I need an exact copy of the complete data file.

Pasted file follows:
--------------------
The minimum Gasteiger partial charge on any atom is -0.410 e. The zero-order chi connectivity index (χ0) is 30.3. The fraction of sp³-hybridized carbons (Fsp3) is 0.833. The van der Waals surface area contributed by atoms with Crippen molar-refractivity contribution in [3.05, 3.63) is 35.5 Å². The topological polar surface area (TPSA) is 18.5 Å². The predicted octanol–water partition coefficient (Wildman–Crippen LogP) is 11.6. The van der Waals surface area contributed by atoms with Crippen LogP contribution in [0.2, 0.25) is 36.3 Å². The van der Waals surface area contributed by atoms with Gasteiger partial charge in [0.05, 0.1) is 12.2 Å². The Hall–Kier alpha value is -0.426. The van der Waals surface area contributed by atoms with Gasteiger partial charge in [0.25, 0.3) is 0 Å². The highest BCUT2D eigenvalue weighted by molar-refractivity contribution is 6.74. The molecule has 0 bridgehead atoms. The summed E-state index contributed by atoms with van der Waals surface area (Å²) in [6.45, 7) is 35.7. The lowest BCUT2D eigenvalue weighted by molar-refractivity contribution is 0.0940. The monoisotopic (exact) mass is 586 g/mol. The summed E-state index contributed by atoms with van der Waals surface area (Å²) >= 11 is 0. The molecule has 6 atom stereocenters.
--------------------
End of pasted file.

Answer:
The minimum Gasteiger partial charge on any atom is -0.410 e. The zero-order chi connectivity index (χ0) is 30.3. The fraction of sp³-hybridized carbons (Fsp3) is 0.833. The van der Waals surface area contributed by atoms with Crippen molar-refractivity contribution in [3.05, 3.63) is 35.5 Å². The topological polar surface area (TPSA) is 18.5 Å². The predicted octanol–water partition coefficient (Wildman–Crippen LogP) is 11.6. The van der Waals surface area contributed by atoms with Crippen LogP contribution in [0.2, 0.25) is 36.3 Å². The van der Waals surface area contributed by atoms with Gasteiger partial charge in [0.05, 0.1) is 12.2 Å². The Hall–Kier alpha value is -0.426. The van der Waals surface area contributed by atoms with Gasteiger partial charge in [0.25, 0.3) is 0 Å². The highest BCUT2D eigenvalue weighted by molar-refractivity contribution is 6.74. The molecule has 0 bridgehead atoms. The summed E-state index contributed by atoms with van der Waals surface area (Å²) in [6.45, 7) is 35.7. The lowest BCUT2D eigenvalue weighted by molar-refractivity contribution is 0.0940. The monoisotopic (exact) mass is 586 g/mol. The summed E-state index contributed by atoms with van der Waals surface area (Å²) >= 11 is 0. The molecule has 6 atom stereocenters.